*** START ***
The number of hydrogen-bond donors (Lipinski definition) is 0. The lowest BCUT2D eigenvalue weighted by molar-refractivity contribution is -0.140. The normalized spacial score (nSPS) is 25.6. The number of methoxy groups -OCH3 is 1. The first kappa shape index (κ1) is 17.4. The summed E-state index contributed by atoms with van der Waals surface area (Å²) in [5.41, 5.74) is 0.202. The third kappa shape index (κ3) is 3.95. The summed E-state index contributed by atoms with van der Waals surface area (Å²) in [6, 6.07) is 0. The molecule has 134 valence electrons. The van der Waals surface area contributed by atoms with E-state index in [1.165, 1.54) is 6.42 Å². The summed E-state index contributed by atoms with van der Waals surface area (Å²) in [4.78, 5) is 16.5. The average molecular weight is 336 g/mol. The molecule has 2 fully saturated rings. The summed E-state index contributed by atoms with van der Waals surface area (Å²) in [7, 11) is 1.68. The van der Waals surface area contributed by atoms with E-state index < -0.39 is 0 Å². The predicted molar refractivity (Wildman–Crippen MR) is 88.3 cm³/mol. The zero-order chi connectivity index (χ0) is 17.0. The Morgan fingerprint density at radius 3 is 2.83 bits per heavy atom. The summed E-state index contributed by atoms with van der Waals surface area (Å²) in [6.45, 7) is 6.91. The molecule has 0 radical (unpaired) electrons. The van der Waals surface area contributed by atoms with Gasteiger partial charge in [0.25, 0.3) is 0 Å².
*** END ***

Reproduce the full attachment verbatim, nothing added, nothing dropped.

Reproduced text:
The number of hydrogen-bond donors (Lipinski definition) is 0. The lowest BCUT2D eigenvalue weighted by molar-refractivity contribution is -0.140. The normalized spacial score (nSPS) is 25.6. The number of methoxy groups -OCH3 is 1. The first kappa shape index (κ1) is 17.4. The summed E-state index contributed by atoms with van der Waals surface area (Å²) in [5.41, 5.74) is 0.202. The third kappa shape index (κ3) is 3.95. The summed E-state index contributed by atoms with van der Waals surface area (Å²) in [6, 6.07) is 0. The molecule has 134 valence electrons. The van der Waals surface area contributed by atoms with E-state index in [1.165, 1.54) is 6.42 Å². The summed E-state index contributed by atoms with van der Waals surface area (Å²) in [4.78, 5) is 16.5. The average molecular weight is 336 g/mol. The molecule has 2 fully saturated rings. The summed E-state index contributed by atoms with van der Waals surface area (Å²) in [7, 11) is 1.68. The van der Waals surface area contributed by atoms with E-state index < -0.39 is 0 Å². The predicted molar refractivity (Wildman–Crippen MR) is 88.3 cm³/mol. The zero-order chi connectivity index (χ0) is 17.0. The Morgan fingerprint density at radius 3 is 2.83 bits per heavy atom. The summed E-state index contributed by atoms with van der Waals surface area (Å²) in [6.45, 7) is 6.91. The molecule has 0 radical (unpaired) electrons. The van der Waals surface area contributed by atoms with Gasteiger partial charge in [0.25, 0.3) is 0 Å².